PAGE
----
Share my Garden said...

Forgot to add that David Gascoigne's comment had me laughing out loud!

Gunilla Bäck said...

The geese are pretty and I love the stoat. Enjoy your weekend!

Donna said...

What a great amount of birds and some lovely specimens. I must say that stoat is cute although I imagine wily and ferocious when hunting.

DougPhoto2009 said...

Stoat - interesting back story. Thanks for sharing.

sandyland said...

as always enjoyed all

Frank said...

Some interesting sightings Phil, especially the two-tone Pinkie.

The consequences of man's intervention will haunt us for ever ... will we ever learn!

Choy Wai Mun said...

Great wader images and the stoat is a certainly a keeper.

DeniseinVA said...

Great photos Phil. I have never seen a stoat except in pictures. Sad that he has been so destructive. A familiar story with other introduced species.

Dina said...

Except for the geese, these birds and the stoat are all new to me. What fun it must have been to see them, despite the cold.

Adam Jones said...

Love the Stoat in classic pose.

carol l mckenna said...

Never saw a Stoat before and your photos are fantastic as usual ~

Happy Weekend,
artmusedog and carol

ps. your photos and birding actually led me to do some bird feeding this winter ~ not as expansive as your 'birding' but getting great pleasure feeding and seeing the birds!

Jen said...

I'm always baffled why you say so little to report. You found a lot! The leucistic goose is interesting. I've only recently heard of this, and not sure if I've seen any. I probably would have thought it couldn't possibly be the same bird if I did. The more I learn about birds, the more I realize I don't know...

Marie said...

Bad little stoat...I thought he was so cute till I read what you wrote about them! Of course, he can't help it; people brought him there. Love your bird photos also. Really nice birding day!

Stewart M said...

Great set of pictures. NZ suffers from Possums that were introduced from Australia - shame the stoats don't eat them!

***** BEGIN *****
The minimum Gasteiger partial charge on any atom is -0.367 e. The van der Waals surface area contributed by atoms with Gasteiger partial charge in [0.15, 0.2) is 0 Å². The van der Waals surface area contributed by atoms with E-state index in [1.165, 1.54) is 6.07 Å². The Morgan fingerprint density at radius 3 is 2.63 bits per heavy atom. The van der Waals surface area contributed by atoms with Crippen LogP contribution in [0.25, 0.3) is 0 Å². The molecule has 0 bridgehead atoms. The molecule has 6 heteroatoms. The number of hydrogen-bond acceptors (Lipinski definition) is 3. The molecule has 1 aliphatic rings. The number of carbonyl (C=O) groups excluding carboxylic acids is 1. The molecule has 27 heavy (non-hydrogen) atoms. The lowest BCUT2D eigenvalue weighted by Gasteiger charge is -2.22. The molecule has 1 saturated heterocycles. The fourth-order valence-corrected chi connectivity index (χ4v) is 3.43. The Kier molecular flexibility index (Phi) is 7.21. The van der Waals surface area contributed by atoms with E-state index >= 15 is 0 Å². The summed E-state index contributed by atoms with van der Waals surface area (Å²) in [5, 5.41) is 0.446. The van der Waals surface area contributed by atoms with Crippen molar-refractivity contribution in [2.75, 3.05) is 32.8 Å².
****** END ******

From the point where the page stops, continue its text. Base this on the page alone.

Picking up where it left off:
Cheers - Stewart M - Melbourne

Hannah said...

Lots of interesting photos. That is funny, the goose that is lighter just on half of its body. As a biologist I am bothered by what people have done to the world introducing species where they didn't belong. I wish it could all be put back the way it was. Most of the bad weeds in my yard don't belong here at all. Bad stoat!

Anni said...

Again, a very interesting and educational post today. That stoat, tho very handsome perhaps put the 'hipper dipper' to New Zealand's ecosystem? And then...the pink footed goose...the partial leucistic one. I think it's quite attractive in its own way. If I were a drake...well, I've always been partial to blonds. LOLOL But 1800? And you found this one amongst it all? I'm impressed.

I'm wondering if I spotted a knot in one of our bays now...what you shared looks a bit like the one I photographed. Gonna have to do some researching on my own.


Thanks so much for linking in at the Bird D'Pot this weekend. Your participation is appreciated!!!

PS...someday, I hope you share your story of how you came about banding birds. I think that would be so interesting.

Uppal said...

Beautiful bird pictures! Thanks!

Mary Cromer said...

I was ready to say how adorable the Stoat is, which I expect it is, however in the fact that it takes so many ground birds...that is not so great. The Turnstones are so beautiful, as are your other shares for the day.
I am feeling better today, still in pain, but reducing the dosage. I think I may get to drive first time in a week tomorrow~